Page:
When you receive a diagnosis, ask the diagnosing physician who you should see and why. Ask for an explanation of the recommended specialty (or specialties) and what that specialty does. Check to see if there is a subspecialist who might be better for your condition.
Check to make sure the practicing physician you see has some involvement with his or her state specialty association because you’ll benefit from your doctor’s interaction with other experts in the community.
Most numerical physicians no longer see patients and instead crunch numbers for a living. A pure regulatory physician is another physician you’re not likely to see. Generally, regulatory physicians work with medical societies, government agencies, and pharmaceutical companies, for example, to ascertain the current thinking in the area of his or her expertise.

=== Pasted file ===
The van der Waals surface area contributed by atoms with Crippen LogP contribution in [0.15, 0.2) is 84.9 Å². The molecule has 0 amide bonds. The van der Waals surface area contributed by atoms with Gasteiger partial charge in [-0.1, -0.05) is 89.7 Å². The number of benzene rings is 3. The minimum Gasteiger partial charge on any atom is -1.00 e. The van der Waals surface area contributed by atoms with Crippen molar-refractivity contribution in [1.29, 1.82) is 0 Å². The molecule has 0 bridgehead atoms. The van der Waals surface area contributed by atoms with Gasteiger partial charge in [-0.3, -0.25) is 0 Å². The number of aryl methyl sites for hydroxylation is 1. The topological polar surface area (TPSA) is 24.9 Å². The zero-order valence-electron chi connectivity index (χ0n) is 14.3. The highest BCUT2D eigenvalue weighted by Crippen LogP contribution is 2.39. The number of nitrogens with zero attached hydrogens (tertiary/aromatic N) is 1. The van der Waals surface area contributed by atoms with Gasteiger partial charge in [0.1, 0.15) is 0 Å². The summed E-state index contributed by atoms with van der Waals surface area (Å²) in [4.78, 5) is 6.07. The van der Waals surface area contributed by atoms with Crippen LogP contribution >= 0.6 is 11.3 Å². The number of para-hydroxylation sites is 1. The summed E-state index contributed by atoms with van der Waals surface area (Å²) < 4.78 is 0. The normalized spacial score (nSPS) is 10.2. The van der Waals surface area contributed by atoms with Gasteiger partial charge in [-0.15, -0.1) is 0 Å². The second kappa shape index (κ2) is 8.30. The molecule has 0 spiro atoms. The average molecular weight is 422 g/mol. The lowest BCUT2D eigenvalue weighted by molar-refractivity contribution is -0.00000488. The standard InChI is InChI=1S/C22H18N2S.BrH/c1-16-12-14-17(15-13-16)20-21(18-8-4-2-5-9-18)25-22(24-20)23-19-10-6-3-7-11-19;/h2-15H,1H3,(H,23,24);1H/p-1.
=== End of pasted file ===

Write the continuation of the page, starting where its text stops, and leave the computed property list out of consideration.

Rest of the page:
This is the type of physician you’re most likely to see. Generally, it’s uncommon to meet an experimental physician in the course of any disease management program. If the disease is rare enough, however, or if the research center is large enough, there’s a chance you could interact with such a doctor.
Your physicians’ special abilities and particular interests, therefore, may be more pertinent than affability when choosing the “best” physician for you. Physician “Hats” Physicians can take on many roles throughout their careers.